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Stephen C. O’Connell


Building on the legacy of Stephen C. O’Connell and the tradition of Florida Blue Key since its inception in 1923, the O’Connell Society is established and managed by Florida Blue Key Alumni to profoundly support and guide tomorrow’s leaders by perpetually endowing current and future leadership and service initiatives entrusted to an executed by the Florida Blue Key active chapter.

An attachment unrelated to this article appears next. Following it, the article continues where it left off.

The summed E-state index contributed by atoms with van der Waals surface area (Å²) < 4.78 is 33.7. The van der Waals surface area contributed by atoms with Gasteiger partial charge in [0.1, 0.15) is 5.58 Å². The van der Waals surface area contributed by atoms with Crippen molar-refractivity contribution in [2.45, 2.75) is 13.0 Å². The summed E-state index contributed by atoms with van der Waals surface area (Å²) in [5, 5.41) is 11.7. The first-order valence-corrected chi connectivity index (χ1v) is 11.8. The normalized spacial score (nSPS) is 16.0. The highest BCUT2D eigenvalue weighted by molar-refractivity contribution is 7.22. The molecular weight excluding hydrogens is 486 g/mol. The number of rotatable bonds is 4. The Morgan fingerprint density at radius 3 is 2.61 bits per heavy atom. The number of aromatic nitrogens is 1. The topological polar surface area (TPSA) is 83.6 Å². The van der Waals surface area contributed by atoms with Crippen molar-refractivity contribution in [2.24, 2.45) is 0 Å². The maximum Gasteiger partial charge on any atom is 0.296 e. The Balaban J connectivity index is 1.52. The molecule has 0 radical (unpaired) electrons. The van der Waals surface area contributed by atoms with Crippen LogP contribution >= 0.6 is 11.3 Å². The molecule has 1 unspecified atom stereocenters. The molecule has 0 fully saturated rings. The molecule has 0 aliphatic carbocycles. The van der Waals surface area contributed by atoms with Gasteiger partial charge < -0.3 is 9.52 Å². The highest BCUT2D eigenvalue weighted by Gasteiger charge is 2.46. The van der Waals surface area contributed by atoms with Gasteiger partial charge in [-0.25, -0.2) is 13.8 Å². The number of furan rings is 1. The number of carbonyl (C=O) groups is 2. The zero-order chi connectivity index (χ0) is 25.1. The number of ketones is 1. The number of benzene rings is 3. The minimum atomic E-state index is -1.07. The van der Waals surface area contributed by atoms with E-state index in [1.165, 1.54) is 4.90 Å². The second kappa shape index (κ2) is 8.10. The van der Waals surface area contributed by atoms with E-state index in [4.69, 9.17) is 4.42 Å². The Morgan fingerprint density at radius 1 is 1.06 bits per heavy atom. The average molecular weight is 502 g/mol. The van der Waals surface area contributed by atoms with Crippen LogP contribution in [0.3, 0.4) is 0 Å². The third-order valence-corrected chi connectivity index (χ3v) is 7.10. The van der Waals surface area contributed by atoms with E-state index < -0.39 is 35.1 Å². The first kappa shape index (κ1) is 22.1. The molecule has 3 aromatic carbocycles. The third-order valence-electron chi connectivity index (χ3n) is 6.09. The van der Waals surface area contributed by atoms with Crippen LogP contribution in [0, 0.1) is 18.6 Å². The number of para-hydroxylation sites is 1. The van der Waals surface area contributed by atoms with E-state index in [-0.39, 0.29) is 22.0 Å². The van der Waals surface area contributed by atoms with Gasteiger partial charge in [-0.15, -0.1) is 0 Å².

Stephen C. O’Connell was an athlete, World War II veteran, attorney, public servant, a prominent Catholic layman, justice and chief justice of the Supreme Court of Florida, banker, rancher, and man who knew the names and faces of literally thousands of Florida residents. A native Floridian, O’Connell also was the first University of Florida graduate to serve as president (1967-73) of his alma mater. Born in West Palm Beach on Jan. 22, 1916, O’Connell entered UF as a freshman in 1934. He was elected president of the Student Body, Florida Blue Key, and Alpha Tau Omega fraternity. He was also captain of the boxing team. He went undefeated in 1938, winning the middleweight division Southeastern Conference Championship. O’Connell served in Australia during World War II, was an executive officer of a bomber group in Okinawa, and ended his military career as a major. In 1955 Gov. LeRoy Collins appointed him to the Florida Supreme Court and he eventually became chief justice. Justice O’Connell served in the state’s highest court of law until 1967 when he received another calling, president of his alma mater. O’Connell’s years in office coincided with the most passionate and disruptive social movements of the 20th century. He proved in this situation—just as he had on the beach—to be a good listener as well as a forceful decision-maker. A notable legacy from O’Connell’s seven years in office was his promotion of a more open and welcoming environment for minority students and faculty members. O’Connell was credited with saving the University auditorium from destruction with significant opposition, later calling it the soul of the campus. He was also personally involved in securing the College of Dentistry and College of Veterinary Medicine on the University of Florida campus. Also during his tenure, O’Connell reorganized the alumni association and created an office of development. In 1973 he announced his retirement from the university and returned to Tallahassee, where he resumed the practice of law as well as other business and ranching ventures. He later served as a member of the Board of Directors of the University of Florida Foundation and as a continuing consultant to one of his life-long interests, Florida Blue Key. During the Fall 2000 Homecoming activities, Florida Blue Key’s annual banquet was a tribute to O’Connell. He died on April 13, 2001, at the age of 85.


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